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The Impact of Recreational Marijuana Legalization on Tobacco and Marijuana Co-Use

Institution: University of California, San Francisco
Investigator(s): Beth Cohen,
Award Cycle: 2019 (Cycle 30) Grant #: T30IR0988 Award: $1,091,974
Subject Area: Tobacco-Use Prevention and Cessation
Award Type: High Impact Research Project Award

Initial Award Abstract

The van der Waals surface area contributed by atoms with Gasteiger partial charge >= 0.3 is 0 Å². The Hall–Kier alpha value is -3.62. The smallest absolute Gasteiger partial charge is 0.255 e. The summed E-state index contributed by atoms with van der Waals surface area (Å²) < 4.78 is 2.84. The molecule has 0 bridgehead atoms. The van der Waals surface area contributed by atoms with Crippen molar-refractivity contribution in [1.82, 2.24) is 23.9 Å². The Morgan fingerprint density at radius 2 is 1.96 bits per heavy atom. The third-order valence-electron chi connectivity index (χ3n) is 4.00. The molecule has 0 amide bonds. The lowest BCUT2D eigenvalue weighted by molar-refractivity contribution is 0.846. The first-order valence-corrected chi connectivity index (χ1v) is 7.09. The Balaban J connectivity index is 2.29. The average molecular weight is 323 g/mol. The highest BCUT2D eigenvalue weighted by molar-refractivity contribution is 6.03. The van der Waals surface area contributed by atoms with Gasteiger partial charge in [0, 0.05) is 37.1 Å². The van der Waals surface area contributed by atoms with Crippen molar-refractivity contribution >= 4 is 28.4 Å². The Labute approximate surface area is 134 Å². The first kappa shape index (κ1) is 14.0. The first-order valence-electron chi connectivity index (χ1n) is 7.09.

California has been extremely successful in reducing rates of tobacco use through education and legislation and now has the second lowest rate of tobacco use in the country. However, the landscape of tobacco is changing. Tobacco companies have introduced a variety of new products, such as electronic cigarettes and vaping devices, that are being marketed as safer despite containing the same addictive nicotine as traditional cigarettes and numerous harmful chemicals and toxins. Even while tobacco smoking rates were declining, marijuana use has been increasing both nationally and in California. In contrast to tobacco, rates of marijuana use are higher than the national average in California and are poised to increased further with recreational legalization. There are many reasons to believe that recreational legalization and the expanded use of marijuana and novel products that are expected to follow it will increase tobacco use. Prior studies have found people who use marijuana are more likely to start using tobacco and to have a harder time quitting tobacco. Legalization can also be accompanied by changes in public perceptions of safety of marijuana use. People now regularly smoke and vape marijuana in California in public places where it would be socially unacceptable to smoke cigarettes. This increased acceptability could cross over to tobacco use, especially given the new marijuana and tobacco electronic delivery devices that are identical or highly similar. Understanding how recreational legalization impacts marijuana and tobacco use and public perceptions of the safety of these substances will be extremely important as the state works to develop laws to regulate marijuana and to continue to reduce exposure to harmful smoke. We are in an ideal position to provide this information. In 2017, we conducted a national survey with 9,003 respondents, including nearly 1,000 from California. This established pre-recreational legalization rates of tobacco and marijuana use and opinions on safety. We now propose to repeat our survey in 2019 and 2020. This will allow us to determine how tobacco and marijuana use and public opinions have changed following recreational legalization and compare these changes to those in other states. This work will inform policy and programs to protect the health of all Californians this changing landscape.